Beyond IMO 2020: Erik Lewenhaupt, Head of Sustainability Stena Line

David Levy
September 8, 2020

Part of our ongoing series on sustainability and IMO 2020 Compliance. In today’s installment we interview Erik Lewenhaupt, Head of Sustainability, Stena Line


Erik Lewenhaupt, Head of Sustainability, Stena Line1. In the overall context of global sustainability, how important is sustainability in shipping and why?


Sustainability in shipping is important due to the sheer size of our industry.  Our industry consists of 1.5 million seafarers that deliver 80-90% of the world's traded goods on 50,000 merchant vessels. We need to be aligned on global sustainability targets such as the SDG's and Paris agreement. 


2. What can shipping companies do to reduce carbon footprint in line with regulations? 


In the short term there are several tactics companies can test including slow steaming, effective antifouling, using batteries on auxiliaries, planning routes based on virtual ETA's, and using digital fleet management platforms.  For the longer term, firms should look towards the next generation fuels such as bio/e-fuels. 


3. What are the benefits of being sustainable for shipping owners & operators? 


It's a shared responsibility for all of us. The alternative is not an option worth considering. 


4. What are risks or pitfalls to avoid in developing more sustainable solutions? 


The unknown. Fear. Even if we all share the same goals for each an individual business it can be challenging and frightening to make the first move.  There may not be a first mover advantage. 


5. Name two or three obstacles for achieving sustainability in shipping (e.g. Standards? Culture? Uncertainty in regulations?) and describe why they matter?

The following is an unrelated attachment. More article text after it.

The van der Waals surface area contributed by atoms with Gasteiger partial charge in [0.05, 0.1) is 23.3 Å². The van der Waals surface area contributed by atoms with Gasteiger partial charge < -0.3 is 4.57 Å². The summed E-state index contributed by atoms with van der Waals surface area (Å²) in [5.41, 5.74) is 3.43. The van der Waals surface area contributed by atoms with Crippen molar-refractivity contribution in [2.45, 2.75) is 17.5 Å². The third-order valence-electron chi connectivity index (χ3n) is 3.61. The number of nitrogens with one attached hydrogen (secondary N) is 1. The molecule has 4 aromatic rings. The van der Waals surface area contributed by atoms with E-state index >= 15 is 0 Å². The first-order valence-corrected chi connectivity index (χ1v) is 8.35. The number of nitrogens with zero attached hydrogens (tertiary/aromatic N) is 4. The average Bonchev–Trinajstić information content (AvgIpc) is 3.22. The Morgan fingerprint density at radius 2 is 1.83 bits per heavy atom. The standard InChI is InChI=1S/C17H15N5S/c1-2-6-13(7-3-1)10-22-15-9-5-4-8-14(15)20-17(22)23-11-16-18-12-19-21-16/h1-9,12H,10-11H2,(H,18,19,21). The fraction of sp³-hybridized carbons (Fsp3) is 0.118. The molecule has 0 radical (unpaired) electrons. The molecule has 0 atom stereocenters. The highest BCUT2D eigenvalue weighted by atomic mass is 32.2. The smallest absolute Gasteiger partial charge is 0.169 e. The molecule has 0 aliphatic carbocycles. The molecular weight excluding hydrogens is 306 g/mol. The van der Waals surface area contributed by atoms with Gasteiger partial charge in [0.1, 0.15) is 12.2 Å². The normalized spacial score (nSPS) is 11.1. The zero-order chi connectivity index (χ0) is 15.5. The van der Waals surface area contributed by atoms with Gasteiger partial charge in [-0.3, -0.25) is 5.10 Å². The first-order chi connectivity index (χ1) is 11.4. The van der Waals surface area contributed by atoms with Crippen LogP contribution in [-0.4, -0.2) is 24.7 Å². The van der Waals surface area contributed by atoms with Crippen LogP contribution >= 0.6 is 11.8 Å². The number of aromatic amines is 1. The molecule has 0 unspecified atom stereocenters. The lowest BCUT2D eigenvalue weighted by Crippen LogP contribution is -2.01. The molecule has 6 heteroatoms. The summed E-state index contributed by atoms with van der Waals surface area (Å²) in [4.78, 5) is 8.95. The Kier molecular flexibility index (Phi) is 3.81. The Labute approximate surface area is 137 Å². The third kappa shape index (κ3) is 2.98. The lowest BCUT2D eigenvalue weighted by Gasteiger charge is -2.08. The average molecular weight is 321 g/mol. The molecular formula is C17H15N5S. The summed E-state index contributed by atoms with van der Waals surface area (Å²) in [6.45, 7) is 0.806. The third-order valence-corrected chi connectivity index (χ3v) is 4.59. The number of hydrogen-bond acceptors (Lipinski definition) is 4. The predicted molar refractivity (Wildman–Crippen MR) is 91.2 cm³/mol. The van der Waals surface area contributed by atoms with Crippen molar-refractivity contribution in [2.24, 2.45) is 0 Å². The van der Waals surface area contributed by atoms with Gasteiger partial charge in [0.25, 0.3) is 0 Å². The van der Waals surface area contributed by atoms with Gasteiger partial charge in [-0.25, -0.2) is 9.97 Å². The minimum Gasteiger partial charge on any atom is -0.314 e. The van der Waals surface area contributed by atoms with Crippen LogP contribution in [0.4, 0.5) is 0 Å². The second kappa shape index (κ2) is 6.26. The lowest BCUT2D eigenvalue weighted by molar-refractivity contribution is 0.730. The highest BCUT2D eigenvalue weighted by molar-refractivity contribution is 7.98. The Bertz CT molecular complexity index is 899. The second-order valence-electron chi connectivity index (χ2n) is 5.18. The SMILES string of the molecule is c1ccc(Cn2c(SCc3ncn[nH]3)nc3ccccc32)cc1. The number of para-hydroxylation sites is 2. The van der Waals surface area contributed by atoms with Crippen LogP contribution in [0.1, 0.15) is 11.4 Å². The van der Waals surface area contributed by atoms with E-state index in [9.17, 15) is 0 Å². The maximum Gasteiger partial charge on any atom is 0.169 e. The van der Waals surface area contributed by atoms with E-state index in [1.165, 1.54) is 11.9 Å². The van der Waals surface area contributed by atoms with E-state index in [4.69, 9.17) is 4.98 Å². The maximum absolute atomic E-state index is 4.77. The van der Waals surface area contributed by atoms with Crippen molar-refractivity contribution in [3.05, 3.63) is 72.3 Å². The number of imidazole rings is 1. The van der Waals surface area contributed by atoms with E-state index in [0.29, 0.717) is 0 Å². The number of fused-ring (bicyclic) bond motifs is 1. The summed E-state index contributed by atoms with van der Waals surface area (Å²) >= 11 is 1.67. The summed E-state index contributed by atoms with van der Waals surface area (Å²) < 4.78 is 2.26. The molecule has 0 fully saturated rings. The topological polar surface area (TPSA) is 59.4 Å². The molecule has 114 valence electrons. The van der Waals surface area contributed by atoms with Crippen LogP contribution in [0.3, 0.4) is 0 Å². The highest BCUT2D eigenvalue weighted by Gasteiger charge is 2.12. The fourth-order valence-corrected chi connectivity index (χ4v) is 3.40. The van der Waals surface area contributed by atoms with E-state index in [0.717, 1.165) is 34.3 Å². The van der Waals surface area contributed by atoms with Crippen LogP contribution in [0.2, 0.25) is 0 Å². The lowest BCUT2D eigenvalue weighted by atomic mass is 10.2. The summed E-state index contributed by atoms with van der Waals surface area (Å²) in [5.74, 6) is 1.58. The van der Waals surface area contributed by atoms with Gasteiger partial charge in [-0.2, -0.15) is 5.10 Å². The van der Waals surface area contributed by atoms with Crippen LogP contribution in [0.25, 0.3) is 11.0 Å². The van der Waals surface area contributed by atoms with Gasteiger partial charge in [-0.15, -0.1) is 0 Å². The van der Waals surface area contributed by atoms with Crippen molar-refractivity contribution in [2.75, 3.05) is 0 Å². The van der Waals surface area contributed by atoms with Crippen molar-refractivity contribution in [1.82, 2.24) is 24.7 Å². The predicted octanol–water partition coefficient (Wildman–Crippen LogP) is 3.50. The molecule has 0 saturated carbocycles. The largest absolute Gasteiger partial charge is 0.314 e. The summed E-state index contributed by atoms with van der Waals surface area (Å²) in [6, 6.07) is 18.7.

I can think of several but here are two that come to mind. One, shipping is a male dominated industry which means we are limited in terms of ideas on how to solve these problems. Two, industry fragmentation is an obstacle because it makes it difficult to create scalable solutions. Each vessel takes on its own special characteristics which inhibits application of knowledge from one to another. Fragmentation has led many owners to outsource many aspects to third parties such as the technical management, crewing and commercial management. This means lack of operational control to impose either direct behaviour change or use financial incentives top achieve the same. 


6. How can technology be leveraged to support sustainability? 


Technology can help better utilize existing tonnage in the short term and help improve decision making in the medium to long term. 


7. What's the one thing that you'd want our readers to take away from this roundtable? 


Sustainability is a broad topic. There is more to sustainability than carbon emissions even if that is one of the main challenges present.



Learn more about Comply, our Sustainability and IMO Solution


IMO 2020 Compliance Sustainability In Maritime



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